From Air Jordans to Lee Carvallo’s Putting Challenge, everyone loves a good signature product, and when it comes to signature products, none have quite as much worldwide appeal as the Converse Chuck Taylor All Star. But while there’s probably university courses devoted to ‘studying the Converse All Star as an icon’, much less is said about its smiley faced brother from another mother — the Jack Purcell. With that in mind, let’s take a trip back in time as we investigate the story behind this fine alliance of canvas and rubber.
Back in the twenties lawn-sports were big business. Croquet players brushed their teeth with caviar and boules players blew their noses with gold leaf hankies, but by far the glitziest sport of the lawns was badminton. I haven’t played badminton in quite some time, but from what I can remember it’s not very good — you can’t play it if it’s windy, the shuttlecock constantly gravitates towards tree branches and even maintaining a short rally entails ‘Bambi on an ice-rink’ style lunges.
But in the twenties they bloody loved it, and the top players were household names, (at least in some households). One such player was a Canuck by the name of Jack Purcell, who after taking up the sport in 1924 quickly rose to the heady heights of Canadian National Badminton Champion. After losing his amateur status due to all the media coverage he was getting, he stepped up to the world of professional badminton, and by 1933 he was World Champion.
Meanwhile, in the world of sports footwear, car tyre companies reigned supreme. Firestone had their own line of shoes, Dunlop were reportedly selling over 2 million pairs of their ‘sandshoes’ a year and the U.S. Rubber Company weren’t doing too badly with their Keds canvas trainers. Not ones to be outdone, BF Goodrich (the tire company responsible for the safe landing of Charles Lindberg’s landmark flight across the Atlantic, amongst other things) were on the lookout for a slick shuttlecock-shaman they could get to help design their badminton shoes. And as you’ve probably guessed, that slick shuttlecock-shaman was Jack Purcell.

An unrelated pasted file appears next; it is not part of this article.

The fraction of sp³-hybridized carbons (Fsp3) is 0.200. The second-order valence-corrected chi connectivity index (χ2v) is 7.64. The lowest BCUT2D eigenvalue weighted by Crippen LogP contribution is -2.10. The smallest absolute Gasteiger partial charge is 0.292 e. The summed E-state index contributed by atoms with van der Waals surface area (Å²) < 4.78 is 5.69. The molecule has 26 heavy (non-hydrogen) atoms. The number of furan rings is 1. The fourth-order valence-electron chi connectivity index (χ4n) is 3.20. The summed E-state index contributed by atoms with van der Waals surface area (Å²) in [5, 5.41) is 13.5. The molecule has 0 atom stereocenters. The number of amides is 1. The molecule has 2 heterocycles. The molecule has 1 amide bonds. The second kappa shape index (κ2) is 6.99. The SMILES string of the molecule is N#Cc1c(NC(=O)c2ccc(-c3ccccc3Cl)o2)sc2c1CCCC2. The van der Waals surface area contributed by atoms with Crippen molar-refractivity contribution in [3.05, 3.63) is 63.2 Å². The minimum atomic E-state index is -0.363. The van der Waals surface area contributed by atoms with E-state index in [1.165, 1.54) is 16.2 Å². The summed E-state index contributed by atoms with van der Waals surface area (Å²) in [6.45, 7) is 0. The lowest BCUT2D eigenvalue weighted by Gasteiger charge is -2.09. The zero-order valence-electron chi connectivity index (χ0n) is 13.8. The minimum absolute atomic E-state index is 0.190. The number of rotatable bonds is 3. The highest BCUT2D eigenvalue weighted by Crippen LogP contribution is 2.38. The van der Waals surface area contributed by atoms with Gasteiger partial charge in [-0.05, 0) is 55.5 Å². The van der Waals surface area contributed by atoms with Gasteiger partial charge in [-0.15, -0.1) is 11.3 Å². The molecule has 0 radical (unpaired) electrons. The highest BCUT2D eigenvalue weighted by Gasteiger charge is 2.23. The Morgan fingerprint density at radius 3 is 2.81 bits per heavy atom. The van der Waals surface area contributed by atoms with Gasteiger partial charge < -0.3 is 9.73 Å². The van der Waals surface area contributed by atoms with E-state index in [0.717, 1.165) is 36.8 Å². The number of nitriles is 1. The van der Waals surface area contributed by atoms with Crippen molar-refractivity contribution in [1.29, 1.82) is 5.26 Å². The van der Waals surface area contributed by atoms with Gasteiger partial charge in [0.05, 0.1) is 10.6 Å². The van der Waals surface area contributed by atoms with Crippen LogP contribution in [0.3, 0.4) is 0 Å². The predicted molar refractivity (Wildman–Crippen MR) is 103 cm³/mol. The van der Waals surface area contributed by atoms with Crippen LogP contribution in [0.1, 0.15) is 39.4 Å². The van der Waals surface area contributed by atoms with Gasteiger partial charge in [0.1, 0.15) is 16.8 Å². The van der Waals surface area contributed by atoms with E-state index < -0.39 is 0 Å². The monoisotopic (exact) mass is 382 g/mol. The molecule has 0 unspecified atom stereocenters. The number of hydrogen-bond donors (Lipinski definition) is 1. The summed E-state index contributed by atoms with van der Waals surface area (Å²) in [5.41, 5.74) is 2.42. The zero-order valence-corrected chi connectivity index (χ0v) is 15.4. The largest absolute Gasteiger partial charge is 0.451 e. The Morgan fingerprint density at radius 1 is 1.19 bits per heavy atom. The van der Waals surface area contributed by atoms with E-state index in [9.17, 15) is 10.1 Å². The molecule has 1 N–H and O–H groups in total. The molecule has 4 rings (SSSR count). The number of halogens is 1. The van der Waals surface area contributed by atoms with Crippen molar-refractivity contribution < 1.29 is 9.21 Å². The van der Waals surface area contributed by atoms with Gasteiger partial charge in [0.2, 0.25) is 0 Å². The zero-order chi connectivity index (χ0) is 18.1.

Launched in 1935, the BF Goodrich Jack Purcell (Converse bought out BF Goodrich in 1972, which explains the name change) was a revelation to badminton players everywhere. With a tough rubber toe cap, stubbed toes were a thing of the past, and thanks to hefty sole, lawn-purchase reached dizzying heights. Jack himself retired in 1945 after wartime rationing had led to a racket drought (this isn’t a joke, during WW2 material once reserved for badminton equipment was saved for the war effort), but his shoes were still flying out, and it wasn’t long before they’d outgrown the lawns and could be seen all over the place.
Here we’ve got Woody Allen trying out the Execu-ciser in his 1971 film, Bananas. What’s he got on his feet? You’ve guessed it.
Here we’ve got a standout image from Stephen Shore’s 1972 photo-book, American Surfaces. Notice how the dog’s snarl is casually juxtaposed with the wry smile of the Jack Purcell? He wasn’t the second photographer to have a solo exhibition at the Metropolitan Museum of Art for nothing…
Here we’ve got a photo of post-post-post hardcore poster-boys Fugazi taken by Glen E. Freidman. Whilst your eye may naturally wander to the flailing Chuck Taylors of Guy Picciotto, what are they on Ian Mackaye’s feet? Can I get a close up?
Just as I suspected, Jack Purcells. But remember, these are just shoes — they won’t necessarily make you any better at badminton, playing guitar or writing witty, yet poignant films about neurotic New Yorkers — they will make your feet look approximately 88% better though.
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